Monday, October 23, 2006
To avoid becoming a financial burden to her children and grandchildren, Vera Smith bought long-term-care insurance. Like a growing number of Americans, the 87-year-old retiree saw it as a sensible way to cover caregiving costs not included in Medicare and conventional health insurance.
But nearly two years ago, Smith's insurer stopped paying benefits, contending that she violated the policy's terms by moving in with her daughter after she became too frail to take care of herself. That forced Veray Smith, the daughter, to quit her supervisory job and sell her mother's south Los Angeles house so she could afford to stay home with her.
"I'm the full-time caregiver now. It's hard," said Veray, who along with her mother has sued the insurer for bad faith. The insurer, Penn Treaty Network America Insurance Corp., declined to comment.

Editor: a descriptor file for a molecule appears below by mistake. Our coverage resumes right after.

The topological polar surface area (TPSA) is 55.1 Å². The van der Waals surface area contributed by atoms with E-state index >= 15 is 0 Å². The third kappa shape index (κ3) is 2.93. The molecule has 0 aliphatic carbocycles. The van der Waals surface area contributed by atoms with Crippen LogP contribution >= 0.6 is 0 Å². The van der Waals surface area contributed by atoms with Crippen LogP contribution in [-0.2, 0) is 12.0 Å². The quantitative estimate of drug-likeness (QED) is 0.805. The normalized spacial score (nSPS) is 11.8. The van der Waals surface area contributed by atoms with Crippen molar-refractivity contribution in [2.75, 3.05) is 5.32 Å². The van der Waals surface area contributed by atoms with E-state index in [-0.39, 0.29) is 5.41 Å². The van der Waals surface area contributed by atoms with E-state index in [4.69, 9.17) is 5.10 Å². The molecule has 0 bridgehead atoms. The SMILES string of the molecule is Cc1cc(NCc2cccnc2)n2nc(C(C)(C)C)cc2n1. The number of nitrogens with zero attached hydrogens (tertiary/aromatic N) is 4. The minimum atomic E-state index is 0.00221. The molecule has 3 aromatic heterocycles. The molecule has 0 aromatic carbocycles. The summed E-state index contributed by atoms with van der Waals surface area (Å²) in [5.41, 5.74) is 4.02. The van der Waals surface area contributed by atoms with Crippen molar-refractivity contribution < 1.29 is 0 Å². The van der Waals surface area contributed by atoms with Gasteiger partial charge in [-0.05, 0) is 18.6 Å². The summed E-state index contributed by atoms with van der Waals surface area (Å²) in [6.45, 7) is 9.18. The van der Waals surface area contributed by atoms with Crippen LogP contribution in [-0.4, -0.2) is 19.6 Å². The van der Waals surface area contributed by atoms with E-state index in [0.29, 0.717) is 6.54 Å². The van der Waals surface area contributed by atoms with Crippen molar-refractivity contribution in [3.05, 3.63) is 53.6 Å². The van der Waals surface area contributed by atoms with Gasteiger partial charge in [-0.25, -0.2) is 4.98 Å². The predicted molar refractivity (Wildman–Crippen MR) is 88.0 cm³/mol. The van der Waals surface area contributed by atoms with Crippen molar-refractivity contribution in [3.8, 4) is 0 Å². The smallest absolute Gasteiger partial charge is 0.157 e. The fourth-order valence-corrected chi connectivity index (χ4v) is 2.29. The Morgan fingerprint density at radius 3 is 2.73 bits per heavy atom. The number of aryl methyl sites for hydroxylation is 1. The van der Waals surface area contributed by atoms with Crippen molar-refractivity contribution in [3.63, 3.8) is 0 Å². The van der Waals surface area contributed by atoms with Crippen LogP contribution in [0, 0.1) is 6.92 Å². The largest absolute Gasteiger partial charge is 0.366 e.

Consumer advocates and insurance regulators say that lawsuits and complaints like the Smiths' are likely to mushroom in coming years as more Baby Boomers and their ailing parents make claims on long-term-care insurance.
Sales of such policies grew by 65 percent between 2000 and 2004, but actual and projected payouts have caused a shakeout that could leave some policyholders with huge medical bills worried that insurers can't or won't pay. Some insurers who underestimated their potential obligations have sharply hiked their premiums or abandoned the market altogether.